All you have to do is ask for one.  The best way is to make your request in writing to your school's 504 Coordinator.  If you do not know who holds that position, address it to your principal.  You should not need to provide any medical documentation, as the school should already have the DMMP on file. 

What happens next?

 After they have received the written request, they have 30 days to put together the 504 Team and schedule a meeting.  The 504 Coordinator will contact you to coordinate an agreeable time and place for this meeting.  You will receive a written notice of the meeting and you should receive a copy of your rights under a 504.  It is very important that you attend this meeting, you are your child's advocate.  If you fail to show, they can decide on accommodations without you but you are necessary to implement the plan.

Who should attend the 504 meeting?
Who attends will depend on your school district.  Generally the team will consist of the parents, your child's teacher (or a team representative if in middle or high school), the school nurse, the principal, and the 504 coordinator.   

What do I need to bring to the meeting?
Bring your DMMP with you and a list of accommodations you would like included.  You can bring a pre-written plan, but some districts have their own form it will be transcribed to. 

Who writes the 504?
Essentially you do, which is why it is helpful to have one already written/figured out.  There are examples available in the T1P Downloads Section.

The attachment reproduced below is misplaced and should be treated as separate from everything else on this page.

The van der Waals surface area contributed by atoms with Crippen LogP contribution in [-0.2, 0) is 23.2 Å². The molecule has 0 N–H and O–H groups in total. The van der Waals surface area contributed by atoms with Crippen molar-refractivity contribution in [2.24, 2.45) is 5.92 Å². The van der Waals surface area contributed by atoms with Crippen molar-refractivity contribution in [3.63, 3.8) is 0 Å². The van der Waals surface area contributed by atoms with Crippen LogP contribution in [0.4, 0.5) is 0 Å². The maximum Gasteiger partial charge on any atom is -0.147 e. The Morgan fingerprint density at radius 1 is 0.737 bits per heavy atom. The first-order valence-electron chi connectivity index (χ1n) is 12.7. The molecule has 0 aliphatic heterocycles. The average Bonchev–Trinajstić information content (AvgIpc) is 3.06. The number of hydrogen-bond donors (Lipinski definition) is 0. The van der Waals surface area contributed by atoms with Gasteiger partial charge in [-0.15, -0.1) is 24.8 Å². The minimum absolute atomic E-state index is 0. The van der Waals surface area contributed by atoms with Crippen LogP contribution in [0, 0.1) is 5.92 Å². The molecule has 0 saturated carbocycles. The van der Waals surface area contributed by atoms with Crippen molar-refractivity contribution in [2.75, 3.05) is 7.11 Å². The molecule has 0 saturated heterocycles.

What should I include in my child's 504?
Anything that you feel is necessary for your child to be safe at school, as well as any accommodation he/she may need to get the full benefit from his/her education. Some examples of what you may want to include are:


  • Blood testing issues: Where they can test (when is covered in the DMMP) and how necessary response (i.e. insulin to correct a high).  Who will perform this task if child is unable to do so.
  • Classroom accommodations: extra time, homework modifications, testing parameters (regular and standardized), delaying the test without penalty, academic adjustments for classroom time missed for medical appointments, testing, or because of periods of high or low blood sugar etc.
  • Rule accommodations: can carry a backpack, eat in classroom, access to water, access to bathroom without restriction, allowing enough time to finish lunch, extra absences for medical appointments or sick days, etc.